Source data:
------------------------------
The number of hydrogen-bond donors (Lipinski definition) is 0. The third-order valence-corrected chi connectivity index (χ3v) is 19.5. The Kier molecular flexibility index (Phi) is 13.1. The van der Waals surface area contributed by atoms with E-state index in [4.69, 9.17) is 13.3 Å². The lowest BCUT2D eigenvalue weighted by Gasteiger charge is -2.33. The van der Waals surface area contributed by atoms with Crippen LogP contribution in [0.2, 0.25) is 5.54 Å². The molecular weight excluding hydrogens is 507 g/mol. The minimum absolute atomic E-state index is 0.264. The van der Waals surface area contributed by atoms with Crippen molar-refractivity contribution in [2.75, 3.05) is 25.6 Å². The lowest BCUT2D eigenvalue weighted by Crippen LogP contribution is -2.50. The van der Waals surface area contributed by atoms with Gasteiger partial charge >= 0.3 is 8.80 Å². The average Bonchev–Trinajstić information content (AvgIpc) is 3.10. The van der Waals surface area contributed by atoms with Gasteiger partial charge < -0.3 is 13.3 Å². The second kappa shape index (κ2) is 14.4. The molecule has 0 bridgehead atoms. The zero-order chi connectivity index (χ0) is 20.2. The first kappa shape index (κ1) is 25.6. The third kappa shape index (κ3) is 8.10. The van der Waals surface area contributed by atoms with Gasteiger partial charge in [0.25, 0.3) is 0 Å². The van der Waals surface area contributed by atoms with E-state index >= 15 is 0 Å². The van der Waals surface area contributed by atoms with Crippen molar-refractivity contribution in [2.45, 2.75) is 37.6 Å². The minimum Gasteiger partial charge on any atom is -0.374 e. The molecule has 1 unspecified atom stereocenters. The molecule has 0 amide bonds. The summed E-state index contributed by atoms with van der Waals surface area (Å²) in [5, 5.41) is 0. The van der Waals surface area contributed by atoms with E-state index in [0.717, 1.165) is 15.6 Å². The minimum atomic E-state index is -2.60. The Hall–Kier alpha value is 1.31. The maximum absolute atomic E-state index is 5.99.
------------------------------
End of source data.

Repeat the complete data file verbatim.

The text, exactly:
The number of hydrogen-bond donors (Lipinski definition) is 0. The third-order valence-corrected chi connectivity index (χ3v) is 19.5. The Kier molecular flexibility index (Phi) is 13.1. The van der Waals surface area contributed by atoms with E-state index in [4.69, 9.17) is 13.3 Å². The lowest BCUT2D eigenvalue weighted by Gasteiger charge is -2.33. The van der Waals surface area contributed by atoms with Crippen LogP contribution in [0.2, 0.25) is 5.54 Å². The molecular weight excluding hydrogens is 507 g/mol. The minimum absolute atomic E-state index is 0.264. The van der Waals surface area contributed by atoms with Crippen molar-refractivity contribution in [2.75, 3.05) is 25.6 Å². The lowest BCUT2D eigenvalue weighted by Crippen LogP contribution is -2.50. The van der Waals surface area contributed by atoms with Gasteiger partial charge >= 0.3 is 8.80 Å². The average Bonchev–Trinajstić information content (AvgIpc) is 3.10. The van der Waals surface area contributed by atoms with Gasteiger partial charge < -0.3 is 13.3 Å². The second kappa shape index (κ2) is 14.4. The molecule has 0 bridgehead atoms. The zero-order chi connectivity index (χ0) is 20.2. The first kappa shape index (κ1) is 25.6. The third kappa shape index (κ3) is 8.10. The van der Waals surface area contributed by atoms with Gasteiger partial charge in [0.25, 0.3) is 0 Å². The van der Waals surface area contributed by atoms with E-state index >= 15 is 0 Å². The van der Waals surface area contributed by atoms with Crippen molar-refractivity contribution in [2.45, 2.75) is 37.6 Å². The minimum Gasteiger partial charge on any atom is -0.374 e. The molecule has 1 unspecified atom stereocenters. The molecule has 0 amide bonds. The summed E-state index contributed by atoms with van der Waals surface area (Å²) in [5, 5.41) is 0. The van der Waals surface area contributed by atoms with E-state index in [0.717, 1.165) is 15.6 Å². The minimum atomic E-state index is -2.60. The Hall–Kier alpha value is 1.31. The maximum absolute atomic E-state index is 5.99.